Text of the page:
Eliza Hittman’s newest film, Never Rarely Sometimes Always, garnered a lot of praise at this year’s Sundance Film Festival. Because of that praise, anticipation grew ahead of the film’s scheduled March 13th release date. Unfortunately, the film’s run in theaters was disrupted by the Covid-19 pandemic’s effect on cinemas around the world. As of today however, Focus Features has made this film available to stream on VOD. After finally being able to view it for myself, I can say that this film is truly one of the best of the year so far, and people should see it.
Never Rarely Sometimes Always tells a bleak and deeply intimate story of two teenagers traveling, on their own, from rural Pennsylvania to New York City in order for one of the girls to terminate her unplanned pregnancy. It is a quiet, but powerful, film that draws out great amounts of empathy and emotion from its viewer. The plot synopsis may make the viewing experience of this film seem overwhelming, but what I appreciated most about it was how subtly Hittman was able to tell this story. In many ways, this film is quite simply just a collection of quiet and naturalistic moments. But, Hittman does a great job of illustrating how those small moments ultimately make up this much larger, and wildly affecting, journey that is being taken by the main characters. There is no denying the weight that a film centered on abortion holds in the year 2020. However, by focusing on the emotional journey of the characters, Hittman is able to make this so much more than just an issue-driven movie that beats you over the head with a particular message. Her brutally accurate portrait of a melancholy, unsure, and lost teenager turns this film into nothing more than a human story, even though the subject matter does loom large throughout, and rightfully so.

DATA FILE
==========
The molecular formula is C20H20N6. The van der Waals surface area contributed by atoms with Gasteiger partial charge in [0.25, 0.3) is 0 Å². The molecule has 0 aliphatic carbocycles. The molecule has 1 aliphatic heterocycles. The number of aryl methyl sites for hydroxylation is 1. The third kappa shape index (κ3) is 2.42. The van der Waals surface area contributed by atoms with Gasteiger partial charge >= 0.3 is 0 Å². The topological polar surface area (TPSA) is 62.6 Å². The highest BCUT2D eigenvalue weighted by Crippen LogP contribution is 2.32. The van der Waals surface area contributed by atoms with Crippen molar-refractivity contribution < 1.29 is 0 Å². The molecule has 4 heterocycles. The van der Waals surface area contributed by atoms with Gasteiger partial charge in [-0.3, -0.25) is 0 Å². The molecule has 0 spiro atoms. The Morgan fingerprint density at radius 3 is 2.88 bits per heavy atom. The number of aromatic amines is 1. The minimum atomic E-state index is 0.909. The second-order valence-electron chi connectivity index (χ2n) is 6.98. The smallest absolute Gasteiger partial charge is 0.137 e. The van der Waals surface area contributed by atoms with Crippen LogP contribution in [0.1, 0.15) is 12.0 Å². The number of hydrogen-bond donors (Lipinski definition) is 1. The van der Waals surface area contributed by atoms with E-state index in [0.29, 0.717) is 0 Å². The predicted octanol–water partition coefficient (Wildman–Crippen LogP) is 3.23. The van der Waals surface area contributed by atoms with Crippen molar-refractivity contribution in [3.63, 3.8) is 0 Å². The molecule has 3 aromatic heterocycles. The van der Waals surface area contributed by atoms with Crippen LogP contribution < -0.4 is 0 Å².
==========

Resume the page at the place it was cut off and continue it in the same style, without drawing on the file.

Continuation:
This film is largely driven by its tone and mood. There is a desolate feeling to many of the scenes, which emphasizes how the main character, Autumn, feels during her journey. Also, the real-time approach to the storytelling, as well as the utilization of a handheld camera and plethora of close-up shots, gives this film an immensely intimate feeling, which I think it needed in order to ultimately be as effective as it is. The audience feels every single emotion that is felt by Autumn throughout her journey. This is in large part due to the transcendent performance of Sidney Flanigan, who plays the lead role, but it is also a product of the choices made by Hittman as both the writer and director. Her ability to capture every feeling that is being experienced by Autumn is incredibly impressive. Furthermore, as a writer, Hittman wrote a script without much dialogue, which gives the film a lifelike feel to it. Although there are certainly scenes involving dialogue that are extremely powerful and moving (I am specifically thinking of the titular scene), this film really comes alive in its most quiet moments. Because of the limited amount of dialogue, realistic characters, and intimate filmmaking style, this film has a sort-of documentary feel to it during many of its scenes. I found this to be effective because it made these characters, their emotions, and their journey even more accessible to me as a viewer.